As die-hard music fans, sometimes it’s not enough to just play our favourite songs on repeat over and over. Sometimes, we want to go behind the scenes and know everything there is to know about those songs and the artists behind them. (Not in a creepy way, of course.)At just 17, indie-pop up-and-comer Fiona Harren recently released her debut EP, …and then you were gone. Showcasing an eclectic range of nostalgia, intimacy and wisdom, the five-track collection has Harren set up as a force to be reckoned with in the not so distant future. She was kind enough to take us behind the scenes on the EP, and provide some exclusive photos from the studio. Read on below, and pick up a copy of the EP right here.
the way it goes: I wrote this song during a time where everything would make me super angry, especially a former relationship I was in. I wanted the music and tone of guitars to match how I was feeling in my head, so I came up with the main guitar riff and recorded it in my voice memos, which I later brought in to a co-write with my friend/producer/collaborator Brian Elmquist and my friend Matt Maher and we wrote the song around the emotions I was feeling at that time. I like my songs to take the listener to unexpected places which is where the bridge comes in. I was listening to a lot of Tame Impala at the time so it’s slightly influenced by them – at first Brian didn’t think it would fit, but after some back and forth we decided it was the change the song needed and it works!
go getter: For a long time I’ve loved the sound of rock guitars, and I knew I wanted a lot of them included on my EP- more rough, garage-y sounding guitars. I also wanted a more bass guitar-heavy song to be on the EP as well, which is how we started writing this one, bass riff first. I liked the title ‘go getter’ so we basically wrote around those words. My friend Alex Tomkins (aka Vampsy) who I co-wrote this with had pink clouds and purple LED lights on in the studio during this session, which inspired the bridge. He was tweaking his guitar sound and I went into the other room and the words and vibe just hit me – we both loved it and it became the song’s ending.
magic trick: I wrote the start of this song when I was fifteen in my living room. I was into conversational verses at the time, so I wrote it as if I were talking to the person this song is primarily about. I wrote it at a point in my life when I needed to get out of a relationship because of how controlling the other person was, but wished the problem would go away for me, like a magic trick. Recording this song was super fun. A lot of what started as a demo for it ended up making it into the final recording – the guitars were recorded in the moment the day we wrote it and we liked it so much we just kept them in. When we went to finish it in the studio, Alex accidentally triggered some sounds on a little keyboard that made it into the recording, such as the cool bass effect during the bridge. Brian and Matt added a bunch of cool things to fill the song out more. Similar to ‘same language’, the guitars are inspired by the iconic Weezer sound that I love so much!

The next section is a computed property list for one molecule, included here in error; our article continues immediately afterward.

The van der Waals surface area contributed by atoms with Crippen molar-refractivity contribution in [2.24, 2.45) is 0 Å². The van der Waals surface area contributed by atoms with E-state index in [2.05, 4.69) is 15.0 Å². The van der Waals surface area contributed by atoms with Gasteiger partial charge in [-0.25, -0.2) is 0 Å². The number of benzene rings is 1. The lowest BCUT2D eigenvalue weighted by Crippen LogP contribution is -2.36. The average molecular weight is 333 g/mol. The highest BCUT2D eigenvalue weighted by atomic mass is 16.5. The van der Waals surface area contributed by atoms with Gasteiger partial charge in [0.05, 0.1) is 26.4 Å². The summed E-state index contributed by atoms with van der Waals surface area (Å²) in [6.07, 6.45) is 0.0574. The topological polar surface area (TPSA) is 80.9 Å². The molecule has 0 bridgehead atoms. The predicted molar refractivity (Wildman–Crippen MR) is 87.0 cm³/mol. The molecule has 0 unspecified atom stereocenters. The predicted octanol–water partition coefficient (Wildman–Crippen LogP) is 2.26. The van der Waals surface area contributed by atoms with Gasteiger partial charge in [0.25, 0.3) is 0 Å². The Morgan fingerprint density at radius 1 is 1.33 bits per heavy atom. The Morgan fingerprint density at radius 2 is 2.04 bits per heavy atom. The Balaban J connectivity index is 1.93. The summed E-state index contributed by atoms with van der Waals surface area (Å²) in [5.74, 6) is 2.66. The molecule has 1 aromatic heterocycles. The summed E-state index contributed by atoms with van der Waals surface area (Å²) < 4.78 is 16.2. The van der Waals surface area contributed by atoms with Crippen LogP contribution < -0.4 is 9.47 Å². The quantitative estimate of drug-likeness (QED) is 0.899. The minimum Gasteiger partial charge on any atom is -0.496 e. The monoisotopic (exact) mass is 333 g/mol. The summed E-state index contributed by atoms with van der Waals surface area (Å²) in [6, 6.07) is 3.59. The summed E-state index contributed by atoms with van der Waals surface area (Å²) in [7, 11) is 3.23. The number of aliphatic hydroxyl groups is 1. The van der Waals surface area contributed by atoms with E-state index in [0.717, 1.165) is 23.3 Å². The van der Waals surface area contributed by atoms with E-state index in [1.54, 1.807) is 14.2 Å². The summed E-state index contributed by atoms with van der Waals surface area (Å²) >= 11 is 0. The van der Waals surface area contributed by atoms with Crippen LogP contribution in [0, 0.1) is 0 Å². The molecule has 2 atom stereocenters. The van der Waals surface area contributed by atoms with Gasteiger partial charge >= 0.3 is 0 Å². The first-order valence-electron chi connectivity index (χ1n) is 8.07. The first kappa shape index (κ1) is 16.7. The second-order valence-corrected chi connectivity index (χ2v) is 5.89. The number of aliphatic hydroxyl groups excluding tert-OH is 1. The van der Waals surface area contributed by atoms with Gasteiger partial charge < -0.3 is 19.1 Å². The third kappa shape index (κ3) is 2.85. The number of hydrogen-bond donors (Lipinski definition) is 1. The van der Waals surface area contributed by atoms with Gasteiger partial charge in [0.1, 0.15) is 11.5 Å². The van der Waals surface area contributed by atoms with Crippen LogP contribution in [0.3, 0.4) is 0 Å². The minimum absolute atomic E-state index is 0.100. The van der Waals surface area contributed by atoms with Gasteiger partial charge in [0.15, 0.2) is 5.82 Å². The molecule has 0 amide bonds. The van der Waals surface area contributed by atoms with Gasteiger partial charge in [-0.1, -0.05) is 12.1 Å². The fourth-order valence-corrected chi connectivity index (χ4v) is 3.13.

same language: I went to a writing/recording session with Brian and his friend Jacob Sooter and I had this idea to write about the ups and downs and ficklness of some relationships. One day you feel one way, the next day it’s totally different and on and on… we speak the same language, but are on dramatically different pages. In the studio, I went into the drum room and just shouted the ad libs at the end and really felt it – it was therapeutic for me. Brian played guitar and since we both love Weezer so much, his tone and the little riff at around 2:03 were inspired by them. This one ended up being one of my faves on the EP – it still speaks to me and I hope others can relate to it.
what do i do: I co-wrote this song with Thad Cockrell and Brian. I was going through a really tough time in a relationship, and actually broke down in tears within the first 30 minutes of the writing session. It was so bad I had to leave the studio. I didn’t return to that song for another couple months, and when I did, Thad and Brian really helped me get to the bottom of my emotions and that is how the song became what it is – it’s very vulnerable and emotional, and deeply personal. I borrowed the opening melody and partial lyric from a song I wrote when I was 14 called ‘Stars’ that never saw the light of day. Brian and I took the song to Alex (Vampsy) who really helped blow it up into its current form. Brian was able to get the legendary Julian Dorio (The Whigs, Band of Skulls, Eagles of Death Metal, The Lone Bellow) to play on it – he actually plays on every song on the EP – and it became the grand finale.